The Department of Psychology and Sociology is committed to the goals of a liberal education emphasizing human growth and intellectual development through an understanding of individual behavior, social interaction and cultural awareness at the undergraduate and graduate levels. The various programs in the department are geared specifically to the professional preparation of social scientists and practitioners in the areas of human ecology and demography, gender and minority relations, families and children, Mexican American culture and Folklore, U.S.-Mexico borderland studies, industrial organization, health and physiology, abnormal and deviant behavior, counseling, psychometrics, gerontology, and criminology.
The department promotes critical analyses and creative approaches surrounding the socioeconomic development of South Texas by investigating issues and providing services impacting the regional Hispanic population. It provides a comprehensive level of quality instruction, research, and community involvement. By doing so it supports the academic, research, and service goals of the College of Arts and Sciences and the mission of the University.
The department of Psychology and Sociology offers undergraduate majors and minors in Criminology, Psychology, Sociology; and minors in Anthropology and Southwest Borderland Studies. The department also offers Master's degrees in Psychology and Sociology, as well as graduate courses in the interdisciplinary supporting area of Gerontology.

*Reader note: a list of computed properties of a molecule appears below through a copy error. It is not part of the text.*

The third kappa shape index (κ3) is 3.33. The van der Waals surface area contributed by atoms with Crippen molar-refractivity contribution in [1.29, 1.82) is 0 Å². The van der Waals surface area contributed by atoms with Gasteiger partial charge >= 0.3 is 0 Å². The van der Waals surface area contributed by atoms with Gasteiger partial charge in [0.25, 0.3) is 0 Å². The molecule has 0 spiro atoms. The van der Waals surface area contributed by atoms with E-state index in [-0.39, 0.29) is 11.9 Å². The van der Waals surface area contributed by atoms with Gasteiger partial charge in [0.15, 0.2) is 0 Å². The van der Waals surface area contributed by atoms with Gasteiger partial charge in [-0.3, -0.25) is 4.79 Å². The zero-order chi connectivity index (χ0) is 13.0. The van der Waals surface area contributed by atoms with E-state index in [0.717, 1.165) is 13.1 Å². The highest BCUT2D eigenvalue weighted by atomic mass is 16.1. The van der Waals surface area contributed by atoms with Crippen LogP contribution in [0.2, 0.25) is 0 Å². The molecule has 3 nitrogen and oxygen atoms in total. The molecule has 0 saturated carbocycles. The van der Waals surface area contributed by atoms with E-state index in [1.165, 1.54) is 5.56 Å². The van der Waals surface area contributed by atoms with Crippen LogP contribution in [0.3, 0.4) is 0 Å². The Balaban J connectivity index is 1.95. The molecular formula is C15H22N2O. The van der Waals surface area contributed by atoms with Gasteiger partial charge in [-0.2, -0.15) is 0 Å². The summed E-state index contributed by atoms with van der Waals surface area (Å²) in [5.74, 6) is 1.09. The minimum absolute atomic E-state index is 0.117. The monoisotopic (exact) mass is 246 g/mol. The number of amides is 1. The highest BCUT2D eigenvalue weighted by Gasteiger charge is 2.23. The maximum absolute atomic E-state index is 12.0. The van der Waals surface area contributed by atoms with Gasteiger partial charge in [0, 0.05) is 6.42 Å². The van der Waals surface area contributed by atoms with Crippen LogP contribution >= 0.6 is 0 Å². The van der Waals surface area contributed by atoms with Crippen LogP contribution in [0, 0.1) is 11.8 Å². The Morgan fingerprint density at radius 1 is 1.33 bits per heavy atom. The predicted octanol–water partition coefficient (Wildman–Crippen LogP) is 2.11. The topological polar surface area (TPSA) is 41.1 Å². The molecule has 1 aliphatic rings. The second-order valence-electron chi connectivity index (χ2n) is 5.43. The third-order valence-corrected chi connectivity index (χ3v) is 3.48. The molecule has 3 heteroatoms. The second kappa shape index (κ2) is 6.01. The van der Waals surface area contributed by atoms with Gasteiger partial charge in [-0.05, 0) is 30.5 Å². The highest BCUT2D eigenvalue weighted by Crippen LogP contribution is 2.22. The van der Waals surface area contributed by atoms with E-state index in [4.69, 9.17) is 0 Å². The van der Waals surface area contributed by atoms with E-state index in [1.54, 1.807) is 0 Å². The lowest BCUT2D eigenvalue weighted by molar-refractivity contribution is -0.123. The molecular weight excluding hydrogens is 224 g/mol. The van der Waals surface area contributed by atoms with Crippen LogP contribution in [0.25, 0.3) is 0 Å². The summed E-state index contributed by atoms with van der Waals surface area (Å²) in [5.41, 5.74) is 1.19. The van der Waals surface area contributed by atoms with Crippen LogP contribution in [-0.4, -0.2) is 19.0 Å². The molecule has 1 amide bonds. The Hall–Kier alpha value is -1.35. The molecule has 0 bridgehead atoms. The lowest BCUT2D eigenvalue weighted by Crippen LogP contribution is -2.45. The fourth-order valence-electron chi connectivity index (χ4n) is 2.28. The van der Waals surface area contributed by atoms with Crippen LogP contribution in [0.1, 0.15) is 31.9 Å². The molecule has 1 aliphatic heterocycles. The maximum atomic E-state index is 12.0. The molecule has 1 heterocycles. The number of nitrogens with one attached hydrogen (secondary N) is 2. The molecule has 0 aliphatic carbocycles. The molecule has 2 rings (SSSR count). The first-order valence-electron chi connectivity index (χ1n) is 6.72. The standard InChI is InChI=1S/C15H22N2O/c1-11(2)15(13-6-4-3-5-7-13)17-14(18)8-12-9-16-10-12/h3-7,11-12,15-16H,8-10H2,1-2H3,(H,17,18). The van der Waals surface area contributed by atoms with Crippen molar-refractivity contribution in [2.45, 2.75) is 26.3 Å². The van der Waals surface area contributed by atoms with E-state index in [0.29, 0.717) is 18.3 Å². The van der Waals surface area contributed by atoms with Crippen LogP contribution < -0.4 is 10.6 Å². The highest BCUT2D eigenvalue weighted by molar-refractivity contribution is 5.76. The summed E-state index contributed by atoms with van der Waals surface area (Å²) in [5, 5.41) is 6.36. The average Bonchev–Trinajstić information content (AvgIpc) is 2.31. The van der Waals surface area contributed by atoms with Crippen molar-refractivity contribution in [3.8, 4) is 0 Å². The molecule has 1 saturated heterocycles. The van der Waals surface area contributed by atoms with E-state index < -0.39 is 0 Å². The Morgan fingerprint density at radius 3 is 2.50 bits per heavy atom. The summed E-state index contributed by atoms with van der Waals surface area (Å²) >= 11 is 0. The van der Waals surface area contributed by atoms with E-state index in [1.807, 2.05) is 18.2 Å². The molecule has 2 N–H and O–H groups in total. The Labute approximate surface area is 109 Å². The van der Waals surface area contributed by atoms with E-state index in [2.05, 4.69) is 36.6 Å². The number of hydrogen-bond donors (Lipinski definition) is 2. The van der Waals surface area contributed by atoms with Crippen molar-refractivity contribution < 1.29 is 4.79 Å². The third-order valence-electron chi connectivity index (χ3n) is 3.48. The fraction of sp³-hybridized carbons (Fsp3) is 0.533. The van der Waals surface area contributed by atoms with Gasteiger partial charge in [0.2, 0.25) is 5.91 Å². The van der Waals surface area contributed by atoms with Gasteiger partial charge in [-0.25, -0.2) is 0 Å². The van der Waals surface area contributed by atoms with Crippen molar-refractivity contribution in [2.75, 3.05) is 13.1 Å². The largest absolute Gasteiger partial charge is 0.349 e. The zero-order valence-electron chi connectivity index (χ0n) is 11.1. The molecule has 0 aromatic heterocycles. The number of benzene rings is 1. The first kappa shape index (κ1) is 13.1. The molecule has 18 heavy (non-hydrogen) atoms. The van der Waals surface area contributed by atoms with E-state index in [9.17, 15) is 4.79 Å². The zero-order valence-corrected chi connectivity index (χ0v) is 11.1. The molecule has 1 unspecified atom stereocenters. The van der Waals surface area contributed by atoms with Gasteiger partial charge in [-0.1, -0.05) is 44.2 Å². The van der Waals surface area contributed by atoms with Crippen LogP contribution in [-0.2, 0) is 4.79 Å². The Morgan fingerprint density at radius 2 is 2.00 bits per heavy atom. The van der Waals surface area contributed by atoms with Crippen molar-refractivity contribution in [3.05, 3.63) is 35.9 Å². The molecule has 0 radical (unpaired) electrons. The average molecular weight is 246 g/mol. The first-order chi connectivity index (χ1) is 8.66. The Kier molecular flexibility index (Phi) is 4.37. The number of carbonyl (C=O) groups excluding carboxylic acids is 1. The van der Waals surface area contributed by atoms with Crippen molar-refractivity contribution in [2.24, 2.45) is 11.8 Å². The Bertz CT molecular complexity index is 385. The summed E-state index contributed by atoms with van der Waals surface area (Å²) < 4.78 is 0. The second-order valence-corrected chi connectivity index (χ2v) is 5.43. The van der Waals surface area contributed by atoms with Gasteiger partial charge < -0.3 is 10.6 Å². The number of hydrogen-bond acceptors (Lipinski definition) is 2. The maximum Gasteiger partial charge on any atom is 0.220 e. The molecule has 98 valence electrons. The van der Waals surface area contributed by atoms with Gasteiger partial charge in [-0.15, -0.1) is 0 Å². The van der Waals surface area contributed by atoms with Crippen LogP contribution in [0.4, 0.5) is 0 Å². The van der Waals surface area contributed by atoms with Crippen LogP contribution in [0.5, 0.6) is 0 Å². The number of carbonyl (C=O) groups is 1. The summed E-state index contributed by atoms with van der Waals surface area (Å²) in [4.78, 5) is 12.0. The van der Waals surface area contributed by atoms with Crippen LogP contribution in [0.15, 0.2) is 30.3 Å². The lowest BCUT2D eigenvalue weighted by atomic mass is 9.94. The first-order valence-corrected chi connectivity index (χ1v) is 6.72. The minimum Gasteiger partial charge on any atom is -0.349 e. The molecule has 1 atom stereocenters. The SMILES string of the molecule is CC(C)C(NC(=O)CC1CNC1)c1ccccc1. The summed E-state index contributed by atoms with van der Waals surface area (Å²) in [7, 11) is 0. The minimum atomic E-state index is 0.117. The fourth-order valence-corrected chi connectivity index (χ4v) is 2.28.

News and Events:
Congratulations to Dr. Brenda Hannon, Assistant Professor in the Department of Psychology, Sociology, and Criminology who has just been awarded $410,000.00+ four- year grant from the National Institute of Health to study illiteracy. To date, although numerous studies suggest that inefficient word decoding skills are a source of poor reading and illiteracy it is clear that even if children do have efficient word identification-decoding skills they can still score poorly on assessments of reading because of weak or inefficient processes that are used for comprehending text. The goal of Dr. Hannon’s research is to assess both work-level and comprehension processes in preschoolers and then determine whether these assessments predict their future reading performance (i.e., when children are 7-8 years old). The results of the present study will provide a strong foundation of knowledge for identifying potential problems in reading comprehension before a child begins to read. Moreover, such knowledge should allow uis to reduce illiteracy because it can be used to create intervention programs that foster the development of comprehension processes in pre- and beginning readers (identification intervention).
Dr. Hannon is currently looking for children to participate in her study!! If you have a child or children who are 4.5 to 6 years old and have no learning disabilities she would love to have them participate in her study. The child will receive a $15.00 gift package for completing the 2.25 hour study. Please contact her at Brenda.email@example.com and leave your name and phone number. She will answer all of your questions.
This page was last updated on: September 15, 2014